Former Anti-ISIS Envoy Bids Farewell to Trump Administration, Says Former Colleagues 'Work Under Extremely Difficult Circumstances'

President Donald Trump's ex-envoy to the U.S.-led coalition against the Islamic State militant group (ISIS) has officially left his post, but not without a message for his former colleagues.

Brett McGurk, who was appointed as the special presidential envoy to the Global Coalition to Counter ISIS by President Barack Obama in 2015, informed the White House he was resigning last week, in the fallout of Trump's sudden decision to withdraw U.S. troops from Syria, where ISIS has been largely defeated but retains pockets of influence. McGurk was already reportedly set to leave in February 2019. Trump responded to the news on Twitter by saying he "did not know" McGurk, accusing him of being a "grandstander."

McGurk did not officially reply to Trump's remarks but left a social media note of his own addressed to those still working for the administration.

"Today was my last day at the State Department. I wish my former civilian and military colleagues well as they work under extremely difficult circumstances to protect the interests of our great country. It was a privilege to serve alongside them," McGurk tweeted Monday.

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Brett McGurk (center), U.S. special presidential Envoy for the Global Coalition to Counter ISIS, and Rupert Jones (right), deputy commander of Combined Joint Task Force Operation Inherent Resolve, arrive for a meeting with the Raqqa Civil Council in Syria, on August 17, 2017. Responding to top anti-ISIS official McGurk's resignation, Trump said he did "not know" him. DELIL SOULEIMAN/AFP/Getty Images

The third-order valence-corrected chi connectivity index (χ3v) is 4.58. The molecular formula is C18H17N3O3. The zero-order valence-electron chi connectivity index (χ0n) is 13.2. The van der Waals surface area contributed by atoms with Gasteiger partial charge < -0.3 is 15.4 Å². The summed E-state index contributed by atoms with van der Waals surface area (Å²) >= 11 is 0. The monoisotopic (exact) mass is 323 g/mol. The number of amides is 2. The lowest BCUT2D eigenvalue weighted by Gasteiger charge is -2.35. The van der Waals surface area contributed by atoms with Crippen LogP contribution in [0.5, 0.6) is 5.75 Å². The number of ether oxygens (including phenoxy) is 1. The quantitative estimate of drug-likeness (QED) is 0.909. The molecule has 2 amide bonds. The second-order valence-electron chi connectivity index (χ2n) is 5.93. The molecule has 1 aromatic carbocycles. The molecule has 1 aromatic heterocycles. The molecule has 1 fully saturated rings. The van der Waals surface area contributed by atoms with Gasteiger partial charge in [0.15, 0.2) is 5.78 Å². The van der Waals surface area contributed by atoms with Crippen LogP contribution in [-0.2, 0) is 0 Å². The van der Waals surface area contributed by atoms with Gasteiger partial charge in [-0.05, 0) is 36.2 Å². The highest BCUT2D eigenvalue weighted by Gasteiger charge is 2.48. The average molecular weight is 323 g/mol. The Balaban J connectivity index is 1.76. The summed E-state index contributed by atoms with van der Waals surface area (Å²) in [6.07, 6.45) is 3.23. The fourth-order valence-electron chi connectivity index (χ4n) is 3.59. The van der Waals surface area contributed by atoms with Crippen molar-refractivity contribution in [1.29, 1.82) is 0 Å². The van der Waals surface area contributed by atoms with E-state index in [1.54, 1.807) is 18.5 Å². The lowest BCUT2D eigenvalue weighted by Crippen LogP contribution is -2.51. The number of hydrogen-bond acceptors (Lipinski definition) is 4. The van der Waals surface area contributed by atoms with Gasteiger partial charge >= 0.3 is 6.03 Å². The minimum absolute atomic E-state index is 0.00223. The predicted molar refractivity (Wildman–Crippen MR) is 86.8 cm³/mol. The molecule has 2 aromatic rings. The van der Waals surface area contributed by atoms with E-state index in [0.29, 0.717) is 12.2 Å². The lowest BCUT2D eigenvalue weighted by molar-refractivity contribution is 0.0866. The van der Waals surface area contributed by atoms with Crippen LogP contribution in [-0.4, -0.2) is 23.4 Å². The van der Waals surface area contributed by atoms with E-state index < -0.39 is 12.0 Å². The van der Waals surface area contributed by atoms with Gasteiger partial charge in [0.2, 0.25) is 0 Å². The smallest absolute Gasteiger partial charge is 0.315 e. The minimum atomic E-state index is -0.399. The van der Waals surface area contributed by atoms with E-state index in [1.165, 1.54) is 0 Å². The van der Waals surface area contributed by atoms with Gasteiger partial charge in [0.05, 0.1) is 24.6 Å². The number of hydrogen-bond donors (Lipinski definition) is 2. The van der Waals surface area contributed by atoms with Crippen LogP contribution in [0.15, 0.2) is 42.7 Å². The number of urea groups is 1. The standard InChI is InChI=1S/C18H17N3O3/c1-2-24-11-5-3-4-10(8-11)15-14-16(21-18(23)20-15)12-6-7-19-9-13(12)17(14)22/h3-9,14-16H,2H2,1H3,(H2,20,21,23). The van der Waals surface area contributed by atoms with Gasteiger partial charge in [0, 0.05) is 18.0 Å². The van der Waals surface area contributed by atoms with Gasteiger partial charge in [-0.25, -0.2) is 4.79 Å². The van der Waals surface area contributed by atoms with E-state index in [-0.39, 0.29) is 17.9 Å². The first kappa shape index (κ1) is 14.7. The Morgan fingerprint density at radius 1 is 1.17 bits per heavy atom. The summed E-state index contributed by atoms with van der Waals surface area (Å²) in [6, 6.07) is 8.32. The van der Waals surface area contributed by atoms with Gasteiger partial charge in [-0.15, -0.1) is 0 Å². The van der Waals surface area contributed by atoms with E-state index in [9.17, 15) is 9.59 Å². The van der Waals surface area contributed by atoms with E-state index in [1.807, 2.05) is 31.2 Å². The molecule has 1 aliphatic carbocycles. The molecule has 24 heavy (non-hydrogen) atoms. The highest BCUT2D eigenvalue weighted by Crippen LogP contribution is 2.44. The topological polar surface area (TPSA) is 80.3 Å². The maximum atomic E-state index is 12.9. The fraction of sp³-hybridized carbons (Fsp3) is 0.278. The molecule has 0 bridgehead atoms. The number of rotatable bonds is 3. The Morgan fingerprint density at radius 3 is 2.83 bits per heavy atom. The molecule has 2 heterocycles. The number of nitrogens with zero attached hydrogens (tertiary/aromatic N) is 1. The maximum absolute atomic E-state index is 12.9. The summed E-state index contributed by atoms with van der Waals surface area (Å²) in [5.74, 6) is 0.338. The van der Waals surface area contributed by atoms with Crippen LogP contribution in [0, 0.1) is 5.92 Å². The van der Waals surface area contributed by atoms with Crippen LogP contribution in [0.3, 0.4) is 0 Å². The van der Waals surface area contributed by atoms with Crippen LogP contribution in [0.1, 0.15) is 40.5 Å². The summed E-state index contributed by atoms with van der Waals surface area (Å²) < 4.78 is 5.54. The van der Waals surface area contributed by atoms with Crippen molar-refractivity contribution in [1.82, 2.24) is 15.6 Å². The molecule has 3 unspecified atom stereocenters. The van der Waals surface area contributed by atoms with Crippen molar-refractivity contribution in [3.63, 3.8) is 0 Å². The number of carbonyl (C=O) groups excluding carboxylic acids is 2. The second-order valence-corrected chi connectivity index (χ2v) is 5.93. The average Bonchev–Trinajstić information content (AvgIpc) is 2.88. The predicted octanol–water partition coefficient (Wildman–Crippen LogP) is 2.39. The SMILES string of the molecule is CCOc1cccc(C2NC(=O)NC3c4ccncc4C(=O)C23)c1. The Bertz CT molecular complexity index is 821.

McGurk's resignation closely followed that of Defense Secretary James Mattis on December 20. Mattis told Trump that he had "the right to a secretary of defense whose views are better aligned" with his own in a resignation letter sent just a day after Trump's Syria withdrawal decision. The two are only the latest in a series of high-level departures that have occurred throughout Trump's tenure in office.

Trump inherited the most intense phases of the anti-ISIS battle as he came to office in early 2017, just as the U.S.-led coalition and local allies were gearing up for major showdowns in the militants' biggest city of Mosul in Iraq, and at their de facto capital of Raqqa in Syria. Still, Trump always contended that he was opposed to long-term commitments abroad, and previously flirted with withdrawals from Syria, where the government considers the Pentagon's presence to be illegal.

The president's apparently abrupt decision, which he made after a phone call with Turkish President Recep Tayyip Erdogan, caught a number of his officials off guard, as they geared up to expand the anti-ISIS mission to include expelling forces said to be under Iranian command and ousting Syrian President Bashar al-Assad, who has largely overcome the West-backed 2011 rebel and jihadi uprising but has been accused of war crimes. Also surprised by Trump's move were the mostly Kurdish forces fighting alongside U.S. troops in Syria, who now fear a Turkish assault may be imminent without a direct U.S. presence.

"The recent decision by the president came as a shock and was a complete reversal of policy that was articulated to us," McGurk said in an email sent to his colleagues and published last week by The New York Times. "It left our coalition partners confused and our fighting partners bewildered.

"I worked this week to help manage some of the fallout but—as many of you heard in my meetings and phone calls—I ultimately concluded that I could not carry out these new instructions and maintain my integrity," continnued McGurk.

After a meeting with Trump on Sunday, Senator Lindsey Graham of South Carolina claimed that the president had slowed down what was supposed to be a timely removal of troops from Syria. Russia and Iran, supporters of Assad's rival anti-ISIS campaign, had called on the U.S. to exit immediately.